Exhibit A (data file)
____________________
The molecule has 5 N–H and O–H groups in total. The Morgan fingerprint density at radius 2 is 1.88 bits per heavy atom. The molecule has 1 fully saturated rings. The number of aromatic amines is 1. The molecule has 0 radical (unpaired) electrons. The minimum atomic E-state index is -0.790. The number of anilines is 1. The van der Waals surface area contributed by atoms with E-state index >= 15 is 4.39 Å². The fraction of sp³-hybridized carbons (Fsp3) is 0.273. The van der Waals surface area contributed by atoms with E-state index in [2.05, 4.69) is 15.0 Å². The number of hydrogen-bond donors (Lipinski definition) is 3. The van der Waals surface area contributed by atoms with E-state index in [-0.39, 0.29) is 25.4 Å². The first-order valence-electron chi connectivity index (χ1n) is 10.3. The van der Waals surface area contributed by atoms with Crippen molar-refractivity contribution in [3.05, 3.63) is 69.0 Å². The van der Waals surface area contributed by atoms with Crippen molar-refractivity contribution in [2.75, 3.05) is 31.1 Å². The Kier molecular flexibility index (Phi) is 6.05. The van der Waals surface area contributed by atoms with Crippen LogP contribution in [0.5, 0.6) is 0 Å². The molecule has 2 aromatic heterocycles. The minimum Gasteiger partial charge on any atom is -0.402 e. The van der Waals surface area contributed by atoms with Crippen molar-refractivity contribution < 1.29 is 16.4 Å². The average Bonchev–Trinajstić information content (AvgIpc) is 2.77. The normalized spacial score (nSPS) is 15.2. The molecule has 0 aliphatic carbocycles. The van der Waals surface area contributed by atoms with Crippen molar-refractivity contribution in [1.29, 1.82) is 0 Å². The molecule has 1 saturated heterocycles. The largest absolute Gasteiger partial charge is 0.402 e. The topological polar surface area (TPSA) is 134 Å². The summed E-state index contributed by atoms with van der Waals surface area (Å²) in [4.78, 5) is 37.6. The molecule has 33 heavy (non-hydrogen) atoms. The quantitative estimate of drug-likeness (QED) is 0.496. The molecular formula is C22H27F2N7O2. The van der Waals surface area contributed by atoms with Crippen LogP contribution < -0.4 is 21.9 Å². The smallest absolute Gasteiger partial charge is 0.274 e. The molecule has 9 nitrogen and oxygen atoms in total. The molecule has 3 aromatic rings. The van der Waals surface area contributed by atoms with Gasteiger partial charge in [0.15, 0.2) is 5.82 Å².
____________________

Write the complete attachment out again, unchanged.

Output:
The molecule has 5 N–H and O–H groups in total. The Morgan fingerprint density at radius 2 is 1.88 bits per heavy atom. The molecule has 1 fully saturated rings. The number of aromatic amines is 1. The molecule has 0 radical (unpaired) electrons. The minimum atomic E-state index is -0.790. The number of anilines is 1. The van der Waals surface area contributed by atoms with E-state index >= 15 is 4.39 Å². The fraction of sp³-hybridized carbons (Fsp3) is 0.273. The van der Waals surface area contributed by atoms with E-state index in [2.05, 4.69) is 15.0 Å². The number of hydrogen-bond donors (Lipinski definition) is 3. The van der Waals surface area contributed by atoms with E-state index in [-0.39, 0.29) is 25.4 Å². The first-order valence-electron chi connectivity index (χ1n) is 10.3. The van der Waals surface area contributed by atoms with Crippen molar-refractivity contribution in [3.05, 3.63) is 69.0 Å². The van der Waals surface area contributed by atoms with Crippen molar-refractivity contribution in [2.75, 3.05) is 31.1 Å². The Kier molecular flexibility index (Phi) is 6.05. The van der Waals surface area contributed by atoms with Crippen LogP contribution in [0.5, 0.6) is 0 Å². The molecule has 2 aromatic heterocycles. The minimum Gasteiger partial charge on any atom is -0.402 e. The van der Waals surface area contributed by atoms with Crippen molar-refractivity contribution < 1.29 is 16.4 Å². The average Bonchev–Trinajstić information content (AvgIpc) is 2.77. The normalized spacial score (nSPS) is 15.2. The molecule has 0 aliphatic carbocycles. The van der Waals surface area contributed by atoms with Crippen molar-refractivity contribution in [1.29, 1.82) is 0 Å². The molecule has 1 saturated heterocycles. The largest absolute Gasteiger partial charge is 0.402 e. The topological polar surface area (TPSA) is 134 Å². The summed E-state index contributed by atoms with van der Waals surface area (Å²) in [4.78, 5) is 37.6. The molecule has 33 heavy (non-hydrogen) atoms. The quantitative estimate of drug-likeness (QED) is 0.496. The molecular formula is C22H27F2N7O2. The van der Waals surface area contributed by atoms with Crippen LogP contribution < -0.4 is 21.9 Å². The smallest absolute Gasteiger partial charge is 0.274 e. The molecule has 9 nitrogen and oxygen atoms in total. The molecule has 3 aromatic rings. The van der Waals surface area contributed by atoms with Gasteiger partial charge in [0.15, 0.2) is 5.82 Å².